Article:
Monday, 3rd of May is the International Press Freedom Day. Helsingin Sanomat reminds Finns of the importance of freedom of the press by publishing a mini-documentary called Vaientamattomat, produced by Riku Rantala and Tunna Milonoff, which shows that freedom of the press is under threat even within the EU, as in Hungary. The HS will also publish a supplement on freedom of speech with Helsingin Sanomat on Monday.

Freedom of the press is not self-evident, and the situation has deteriorated around the world, especially in Europe. On Monday, 3rd of May, the International Press Freedom Day, Helsingin Sanomat would like to remind you of the importance of press freedom by publishing a mini-documentary called Vaientamattomat, produced by Riku Rantala and Tunna Milonoff. In the documentary, Rantala and Milonoff discover what happens when journalists are deprived of their independence and the freedom to do their job.

‘Our colleagues in Hungary are in a very tight spot. The situation there seems to be exactly what it was like in Finland a hundred years ago, when the predecessor of Helsingin Sanomat, Päivälehti, was suppressed by the censorship authorities. If this can happen in Hungary, it can happen anywhere in Europe. Wherever independent journalism is in danger, we must do what we can to help’, explains Kaius Niemi, the Senior Editor-in-Chief of Helsingin Sanomat.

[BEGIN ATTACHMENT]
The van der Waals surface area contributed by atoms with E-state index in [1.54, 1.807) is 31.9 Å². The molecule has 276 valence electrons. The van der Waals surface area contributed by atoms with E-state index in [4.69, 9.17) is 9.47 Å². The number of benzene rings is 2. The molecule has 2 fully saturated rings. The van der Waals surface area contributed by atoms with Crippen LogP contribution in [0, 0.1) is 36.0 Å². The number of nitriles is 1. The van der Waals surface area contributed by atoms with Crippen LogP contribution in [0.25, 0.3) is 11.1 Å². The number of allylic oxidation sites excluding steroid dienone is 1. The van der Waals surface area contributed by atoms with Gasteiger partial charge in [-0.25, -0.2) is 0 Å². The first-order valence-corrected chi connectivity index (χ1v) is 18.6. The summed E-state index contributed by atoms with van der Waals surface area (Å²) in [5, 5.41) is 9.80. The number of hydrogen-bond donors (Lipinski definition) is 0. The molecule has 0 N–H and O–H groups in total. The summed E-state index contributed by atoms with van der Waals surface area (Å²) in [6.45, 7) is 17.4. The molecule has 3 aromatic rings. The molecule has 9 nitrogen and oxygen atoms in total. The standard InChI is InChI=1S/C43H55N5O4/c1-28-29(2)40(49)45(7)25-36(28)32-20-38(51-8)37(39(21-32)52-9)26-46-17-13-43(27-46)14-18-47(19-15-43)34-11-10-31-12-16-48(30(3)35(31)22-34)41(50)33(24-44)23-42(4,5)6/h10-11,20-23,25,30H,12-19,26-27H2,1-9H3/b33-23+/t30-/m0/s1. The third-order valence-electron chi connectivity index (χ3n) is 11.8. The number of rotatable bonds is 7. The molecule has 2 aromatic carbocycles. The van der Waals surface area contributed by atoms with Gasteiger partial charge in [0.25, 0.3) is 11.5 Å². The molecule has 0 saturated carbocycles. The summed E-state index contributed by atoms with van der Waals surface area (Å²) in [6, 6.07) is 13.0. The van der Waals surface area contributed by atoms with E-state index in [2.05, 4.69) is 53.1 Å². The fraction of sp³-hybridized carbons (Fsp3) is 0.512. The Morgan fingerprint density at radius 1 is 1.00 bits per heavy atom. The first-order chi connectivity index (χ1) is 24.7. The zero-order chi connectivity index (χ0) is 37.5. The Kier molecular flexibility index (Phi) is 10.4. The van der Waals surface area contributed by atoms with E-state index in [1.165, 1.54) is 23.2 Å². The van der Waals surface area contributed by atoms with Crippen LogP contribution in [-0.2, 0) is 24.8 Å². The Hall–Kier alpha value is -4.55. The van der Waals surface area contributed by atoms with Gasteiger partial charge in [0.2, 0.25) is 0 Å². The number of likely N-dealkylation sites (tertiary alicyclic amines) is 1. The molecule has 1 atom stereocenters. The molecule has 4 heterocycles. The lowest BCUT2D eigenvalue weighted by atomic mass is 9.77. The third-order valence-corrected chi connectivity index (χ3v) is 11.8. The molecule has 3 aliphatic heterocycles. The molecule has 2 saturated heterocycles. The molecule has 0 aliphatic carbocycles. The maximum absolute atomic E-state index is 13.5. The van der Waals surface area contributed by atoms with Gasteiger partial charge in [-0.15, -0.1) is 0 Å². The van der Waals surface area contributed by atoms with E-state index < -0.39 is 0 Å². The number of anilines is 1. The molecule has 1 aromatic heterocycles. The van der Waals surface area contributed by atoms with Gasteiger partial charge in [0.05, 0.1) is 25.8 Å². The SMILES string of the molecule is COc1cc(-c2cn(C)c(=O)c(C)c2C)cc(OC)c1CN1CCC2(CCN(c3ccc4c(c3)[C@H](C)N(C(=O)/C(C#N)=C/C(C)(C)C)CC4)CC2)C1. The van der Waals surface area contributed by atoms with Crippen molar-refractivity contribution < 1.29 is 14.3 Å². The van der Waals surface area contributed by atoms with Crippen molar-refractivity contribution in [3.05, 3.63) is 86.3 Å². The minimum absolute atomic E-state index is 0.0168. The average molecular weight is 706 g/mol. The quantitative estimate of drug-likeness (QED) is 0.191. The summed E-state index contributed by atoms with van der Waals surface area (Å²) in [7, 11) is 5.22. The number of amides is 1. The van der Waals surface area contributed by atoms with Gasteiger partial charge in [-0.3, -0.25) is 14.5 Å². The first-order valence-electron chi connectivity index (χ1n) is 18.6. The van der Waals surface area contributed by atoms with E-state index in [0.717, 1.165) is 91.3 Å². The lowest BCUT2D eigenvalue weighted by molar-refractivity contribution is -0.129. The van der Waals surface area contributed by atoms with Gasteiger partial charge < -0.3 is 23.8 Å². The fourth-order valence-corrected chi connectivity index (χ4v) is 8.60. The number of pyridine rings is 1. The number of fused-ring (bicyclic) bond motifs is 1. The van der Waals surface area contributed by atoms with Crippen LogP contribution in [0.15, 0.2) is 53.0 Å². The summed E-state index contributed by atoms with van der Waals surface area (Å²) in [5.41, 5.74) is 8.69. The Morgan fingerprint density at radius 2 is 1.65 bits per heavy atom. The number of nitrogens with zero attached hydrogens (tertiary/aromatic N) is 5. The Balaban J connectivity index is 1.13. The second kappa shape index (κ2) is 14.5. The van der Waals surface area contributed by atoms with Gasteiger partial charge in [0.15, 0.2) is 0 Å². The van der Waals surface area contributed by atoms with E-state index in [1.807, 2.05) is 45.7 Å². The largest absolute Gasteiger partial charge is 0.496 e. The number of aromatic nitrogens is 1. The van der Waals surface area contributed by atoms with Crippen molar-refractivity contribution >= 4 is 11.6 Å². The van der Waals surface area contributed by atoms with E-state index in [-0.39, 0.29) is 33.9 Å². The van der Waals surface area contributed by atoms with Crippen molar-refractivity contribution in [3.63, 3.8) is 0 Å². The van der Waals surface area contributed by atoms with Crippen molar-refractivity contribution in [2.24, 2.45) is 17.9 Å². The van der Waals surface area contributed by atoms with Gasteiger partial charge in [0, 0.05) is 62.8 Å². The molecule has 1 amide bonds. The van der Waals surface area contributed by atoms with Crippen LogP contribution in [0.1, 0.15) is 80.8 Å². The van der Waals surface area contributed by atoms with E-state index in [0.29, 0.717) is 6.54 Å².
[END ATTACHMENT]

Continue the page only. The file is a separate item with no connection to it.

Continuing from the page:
Prime Minister Viktor Orbàn has taken Hungary in an increasingly autocratic direction. Last year, the staff of the Hungarian news site resigned, when their Editor-in-Chief was fired for political reasons. As an objection to this, a majority of the staff walked out and resigned. There were protests. And so a new media outlet was born, Telex, which is one of Hungary’s few free journalistic operators.

During the spring and winter, Helsingin Sanomat has advised the crowdfunded Telex news media. Telex was founded by an editorial staff that left the Index news service, which has been under political control. Helsingin Sanomat has helped Telex launch its subscriber-based operating model and the media has been provided with detailed information on Helsingin Sanomat's subscriber acquisition and digital development.

‘Helsingin Sanomat was ready to cooperate with persecuted Turkish journalists in freedom-of-speech-related issues, but in the end, it turned out to be far too dangerous for them,’ says Laura Saarikoski, HS's Managing Editor.

Helsingin Sanomat also reminds Finns of the importance of freedom of the press by publishing a supplement (liite)on freedom of speech with Helsingin Sanomat. 

‘In Hungary, the situation with freedom of speech is regrettable, undeniably at stake, and has developed in a worrying direction. There is also a large number of countries in the world where the situation is much worse, where journalists are threatened with silence, thrown into prison and killed. You don't have to go further from Finland than to Russia and Belarus to discover a truly horrific situation from the point of view of freedom of speech’, says Heikki Aittokoski, a Foreign News Reporter at Helsingin Sanomat.


Further information
Viestintäpäällikkö Jenni Rinkinen, Sanoma Media Finland, p. +358 40 511 3109,